LexisNexis® CLE On-Demand features premium content from partners like American Law Institute Continuing Legal Education and Pozner & Dodd. Choose from a broad listing of topics suited for law firms, corporate legal departments, and government entities. Individual courses and subscriptions available.
The activist-led movement to increase multinational tax disclosure is proving to be a full-employment program for natural resource industry lobbyists. The money and energy available for fighting against transparency seems limitless. We have seen the effects of this in the US, where Dodd-Frank's section on extractive industry transparency has been completely undermined and consistently sidelined as a result of lobbyists. We have seen the effects in Canada, where the industry managed to kill transparency legislation all together by means of a tidal wave of lobbying by the energy industry there. Today the FT tells a similar tale unfolding in the EU. There is a perhaps not obvious but very pernicious undercurrent in this transparency contest. It is that in each country, lobbyists are using the success of the lobbyists in the other countries to bolster the cause for their own success. No matter we may like to think about the nature of tax policy as somehow a sacred and protected space for purely national politics, that hallowed chamber of sovereign entitlement, it's clear that lobbying is fully globalized and therefore tax policy is, too.Today's FT story provides a case in point. First, the FT notes that the EU's work on transparency was prompted by the inclusion of new corporate tax information disclosure standards for resource extractors (think oil, gas, etc):
The European Commission last year proposed a scheme that allowed for payments for specific projects to be tracked, with reporting requirements that broadly matched the US approach enacted in the Dodd-Frank Act.
Just by putting the possibility of corporate tax transparency into legislation, even though it could not and still cannot be implemented without further action through federal regulations, Dodd-Frank put extractive industries transparency on the map of legislative possibilities, and therefore cleared some space for the policy to spread to other nations (I analyze this more thoroughly in my forthcoming book chapter on global tax activism). The FT reports that industry in the EU responded by protesting the new rules as unnecessary, onerous, etc.--in other words, a set of self-serving arguments with which those of us who have been following this issue in the US and Canada have become all too familiar and most of which do not hold up under scrutiny. But lobbying works very well, and so the EU is considering a much less transformative version of the proposal, one that would not require very much disclosure if any at all.The FT closes the circle by concluding that:
If the compromise passes in Brussels, it will bolster industry arguments that the US rules being drawn up to implement Dodd-Frank should be watered down to match the EU approach and ensure a level playing field.
The idea that tax policy is in any sense a purely national project could not be more clearly debunked. The EU's imminent adoption of a more lax standard arms lobbyists in the US with a fresh round of anti-transparency ammunition. Their ability to use this to further the anti-transparency cause in the US will in turn re-invigorate lobbying in Europe and elsewhere. This will continue until transparency is uniformly killed, unless the pro-transparency lobby gains a similarly viral foothold from which to reinvigorate the campaign for transparency. It is an international game with fascinating network aspects and effects. Too bad then that in the meantime, a policy that really ought to be implemented, not least because it is in fact written into the rule of law here in the US at least, will be stalled indefinitely.On a related note, it is worth recognizing that a new euphemism is emerging in international tax policy that is steadily gaining ground through casual and unexamined use. That is the idea that this or that tax policy is necessary to "ensure a level playing field." Both sides of the transparency issue have used the term to support completely opposing goals in the past, so it would seem that the term means very little. That means a translation is in order when people use the term to score political points.Let us be clear then that when used by opponents of transparency, "ensuring a level playing field" is what people say when they mean that the lobbyists are winning. That is because a level playing field would quite obviously exist when the market has full information--that is, when all multinational companies engage in full disclosure of their tax payments in all countries, and all stakeholders--shareholders, taxpayers, governments, and watchdog groups--have the same information about how generous tax policies support industry all over the world (this is how the pro-transparency crown use the term). When what is sought is a market with little or preferably no publicity of this kind of information, "the level playing field" means something very close to the current status quo--the product of all that successful lobbying to date.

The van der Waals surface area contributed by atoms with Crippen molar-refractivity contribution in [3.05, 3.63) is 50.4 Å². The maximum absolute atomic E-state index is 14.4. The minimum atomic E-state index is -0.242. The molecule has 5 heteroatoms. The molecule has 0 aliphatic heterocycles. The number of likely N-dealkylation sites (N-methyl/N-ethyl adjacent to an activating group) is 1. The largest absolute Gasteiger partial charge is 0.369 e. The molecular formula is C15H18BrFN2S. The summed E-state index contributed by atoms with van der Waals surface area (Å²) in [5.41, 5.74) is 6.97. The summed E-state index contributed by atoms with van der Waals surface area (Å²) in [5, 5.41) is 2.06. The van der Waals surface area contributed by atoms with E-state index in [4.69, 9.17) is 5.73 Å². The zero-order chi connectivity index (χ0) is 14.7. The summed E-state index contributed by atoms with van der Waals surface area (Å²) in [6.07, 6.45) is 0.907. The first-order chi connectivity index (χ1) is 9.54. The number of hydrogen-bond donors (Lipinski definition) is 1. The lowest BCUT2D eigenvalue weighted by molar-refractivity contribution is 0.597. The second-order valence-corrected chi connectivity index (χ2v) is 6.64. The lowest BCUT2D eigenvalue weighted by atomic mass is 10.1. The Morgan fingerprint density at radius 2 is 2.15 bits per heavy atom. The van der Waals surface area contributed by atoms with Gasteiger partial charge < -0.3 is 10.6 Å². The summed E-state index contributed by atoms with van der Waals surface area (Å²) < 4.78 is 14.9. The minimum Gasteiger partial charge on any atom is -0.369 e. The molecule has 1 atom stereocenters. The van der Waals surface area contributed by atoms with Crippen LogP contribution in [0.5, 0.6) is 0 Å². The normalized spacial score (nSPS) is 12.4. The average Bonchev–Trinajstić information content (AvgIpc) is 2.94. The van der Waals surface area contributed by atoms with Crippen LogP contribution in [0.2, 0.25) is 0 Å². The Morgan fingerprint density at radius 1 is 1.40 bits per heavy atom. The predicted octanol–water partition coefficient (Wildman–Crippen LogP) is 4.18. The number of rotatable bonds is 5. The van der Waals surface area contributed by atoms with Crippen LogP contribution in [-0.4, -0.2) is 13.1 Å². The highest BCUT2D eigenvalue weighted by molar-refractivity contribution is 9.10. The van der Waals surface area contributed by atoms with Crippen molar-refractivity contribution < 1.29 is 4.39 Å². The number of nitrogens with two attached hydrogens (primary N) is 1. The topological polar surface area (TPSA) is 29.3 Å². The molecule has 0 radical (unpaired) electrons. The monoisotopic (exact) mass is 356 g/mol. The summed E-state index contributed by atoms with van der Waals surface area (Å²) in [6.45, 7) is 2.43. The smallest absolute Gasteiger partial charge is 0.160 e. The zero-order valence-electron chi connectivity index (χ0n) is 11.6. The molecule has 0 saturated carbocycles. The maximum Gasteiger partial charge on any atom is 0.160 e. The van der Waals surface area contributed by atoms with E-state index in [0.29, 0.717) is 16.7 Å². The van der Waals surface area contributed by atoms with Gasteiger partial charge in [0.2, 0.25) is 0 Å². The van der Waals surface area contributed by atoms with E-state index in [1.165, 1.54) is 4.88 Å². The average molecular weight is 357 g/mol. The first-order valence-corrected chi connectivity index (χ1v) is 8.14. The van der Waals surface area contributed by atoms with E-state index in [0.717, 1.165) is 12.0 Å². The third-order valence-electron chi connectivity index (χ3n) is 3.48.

Discover the features and benefits of LexisNexis® Tax Center
For quality Tax & Accounting research resources, visit the LexisNexis® Store